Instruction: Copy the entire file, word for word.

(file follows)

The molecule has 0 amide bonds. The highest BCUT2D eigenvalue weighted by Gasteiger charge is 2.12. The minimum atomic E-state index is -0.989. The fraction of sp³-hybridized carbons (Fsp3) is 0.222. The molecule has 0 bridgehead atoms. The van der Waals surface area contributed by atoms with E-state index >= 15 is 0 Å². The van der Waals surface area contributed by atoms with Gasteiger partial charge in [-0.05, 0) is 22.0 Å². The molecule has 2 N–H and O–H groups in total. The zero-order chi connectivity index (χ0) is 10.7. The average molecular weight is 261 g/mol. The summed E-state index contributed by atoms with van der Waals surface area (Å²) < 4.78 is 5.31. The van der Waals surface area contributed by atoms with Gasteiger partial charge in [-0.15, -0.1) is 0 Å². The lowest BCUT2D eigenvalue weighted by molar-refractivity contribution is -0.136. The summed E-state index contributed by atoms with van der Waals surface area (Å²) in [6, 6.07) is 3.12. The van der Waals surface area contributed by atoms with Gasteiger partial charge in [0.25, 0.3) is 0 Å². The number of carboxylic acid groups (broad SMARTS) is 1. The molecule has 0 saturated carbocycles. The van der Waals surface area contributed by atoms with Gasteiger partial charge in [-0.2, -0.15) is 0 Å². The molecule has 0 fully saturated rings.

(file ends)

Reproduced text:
The molecule has 0 amide bonds. The highest BCUT2D eigenvalue weighted by Gasteiger charge is 2.12. The minimum atomic E-state index is -0.989. The fraction of sp³-hybridized carbons (Fsp3) is 0.222. The molecule has 0 bridgehead atoms. The van der Waals surface area contributed by atoms with E-state index >= 15 is 0 Å². The van der Waals surface area contributed by atoms with Gasteiger partial charge in [-0.05, 0) is 22.0 Å². The molecule has 2 N–H and O–H groups in total. The zero-order chi connectivity index (χ0) is 10.7. The average molecular weight is 261 g/mol. The summed E-state index contributed by atoms with van der Waals surface area (Å²) < 4.78 is 5.31. The van der Waals surface area contributed by atoms with Gasteiger partial charge in [-0.15, -0.1) is 0 Å². The lowest BCUT2D eigenvalue weighted by molar-refractivity contribution is -0.136. The summed E-state index contributed by atoms with van der Waals surface area (Å²) in [6, 6.07) is 3.12. The van der Waals surface area contributed by atoms with Gasteiger partial charge in [0.25, 0.3) is 0 Å². The number of carboxylic acid groups (broad SMARTS) is 1. The molecule has 0 saturated carbocycles. The van der Waals surface area contributed by atoms with Gasteiger partial charge in [-0.2, -0.15) is 0 Å². The molecule has 0 fully saturated rings.